All About Eva
Hesse was not included in the Jewish Museum's important 1966 exhibition of contemporary sculpture, "Primary Structures," which assembled a body of austere and reductivist works by the artists who were to define the aesthetic code of what Robert Smithson, one of the participants, called "a new kind of monumentality." It was typically monochromatic, uningratiating, serial, boxy and bland. At the same time, it was felt to be underwritten by the intimidating arcana of mathematical ideas: set theory, symbolic logic, combinatorial algebra, systems analysis or, in Smithson's view, the Second Law of Thermodynamics. It seemed artistically invincible--just what the art world had coming to it, after the romantic excesses of Abstract Expressionism. What became known as Minimalism was one of the outgrowths of "Primary Structures," and though not herself a Minimalist, Hesse discovered her mature vocabulary by pre-empting some of Minimalism's formal devices--like repetition, for example. She was always on the lookout for titles she might use for sculptures.
"Chain Polymers" had just the right scientific ring to validate the work in her 1968 solo show as within the pale of primary structures. A chain polymer consists of a number of monomeric molecules chemically bonded together to form chain-like molecules. That suggests the kind of work she had assembled: iterated units loosely bonded. But only Hesse would have visualized this as a sequence of long, rigatoni-like fiberglass tubes leaned against a wall!
Viewers immediately recognized the importance of "Chain Polymers." It looked suitably Minimalist, and the title could not have been improved upon, given the spirit of the times. The works gave the impression of seriality, and the pieces seemed abstract enough. But Hesse's show was eccentric in a way that Minimalist doctrine could not countenance. It carried an air of mirth and jokiness, and an unmistakable whiff of eroticism. "Endless repetition can be considered erotic," she wrote in one of her diaries.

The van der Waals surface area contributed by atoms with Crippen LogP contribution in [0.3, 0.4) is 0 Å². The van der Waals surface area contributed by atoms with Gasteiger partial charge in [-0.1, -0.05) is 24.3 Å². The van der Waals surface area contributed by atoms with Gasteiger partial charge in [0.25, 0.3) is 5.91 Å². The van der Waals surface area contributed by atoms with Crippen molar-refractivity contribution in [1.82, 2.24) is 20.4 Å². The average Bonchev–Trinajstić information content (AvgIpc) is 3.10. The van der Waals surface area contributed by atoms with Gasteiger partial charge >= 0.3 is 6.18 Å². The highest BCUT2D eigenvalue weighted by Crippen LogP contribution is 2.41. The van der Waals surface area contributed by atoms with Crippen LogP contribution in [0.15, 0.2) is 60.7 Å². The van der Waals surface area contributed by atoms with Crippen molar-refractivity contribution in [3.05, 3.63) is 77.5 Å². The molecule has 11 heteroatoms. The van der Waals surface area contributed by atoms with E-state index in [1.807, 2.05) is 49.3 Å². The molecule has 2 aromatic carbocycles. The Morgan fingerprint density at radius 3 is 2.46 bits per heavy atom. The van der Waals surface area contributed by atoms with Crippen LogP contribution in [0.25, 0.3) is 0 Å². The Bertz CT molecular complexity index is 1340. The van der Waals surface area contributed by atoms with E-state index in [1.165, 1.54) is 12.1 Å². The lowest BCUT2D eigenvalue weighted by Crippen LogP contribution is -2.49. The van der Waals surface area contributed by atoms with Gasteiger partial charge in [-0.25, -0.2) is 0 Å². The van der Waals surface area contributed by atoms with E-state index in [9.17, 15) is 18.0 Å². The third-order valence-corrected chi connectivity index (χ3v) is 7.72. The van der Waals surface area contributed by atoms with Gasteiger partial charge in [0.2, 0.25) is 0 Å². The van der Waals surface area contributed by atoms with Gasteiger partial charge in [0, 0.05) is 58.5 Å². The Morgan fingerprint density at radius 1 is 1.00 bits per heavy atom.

Yes, one wants to say, as long as it is not mechanical, which is eros's antithesis. Art in the age of mechanical repetition is like birdsong in the age of mechanical nightingales. One might say that nonmechanical repetition is one of Hesse's many contributions to the language of sculpture, and my overall sense is that this is in part what accounts for the aura of eroticism that animates her works. There is a teasing unpredictability about the strokes, if one may call them that, in Accretion, a work composed of fifty fiberglass tubes leaning toward or away from one another in groups that may aspire to numerical orderliness but hardly live up to it. One work, Aught, consists of four large rectangular latex pockets hung by grommets and stuffed with whatever Hesse had on hand. The title Area promises geometricity, but this work looks like an irregularly corrugated chaise longue.
"Hesse," according to the Grove Dictionary of Art, "was one of the first and most influential artists to question the austere, immobile exactitude of serial Minimalism." So she was, but the works are more than art criticism in action. She brought what Yeats called "sensual music" into an art world that had been overtaken by what it thought were "monuments of unageing intellect." Hers is an art, to return to Carl Andre's dream of sculpture's future, "of fierce delicacy and passionate fragility." Fascinatingly, he compares Hesse's sculptures to Cézanne's late watercolors, with their pale, diaphanous planes. It is not the first comparison that would occur to anyone who enters the show, but the more one thinks about it, the more apt it becomes. "Chain Polymers" was a great exhibition in 1968 but it is even greater today, now that we have the forty-odd years of art history that have passed since then to appreciate the measure of her originality.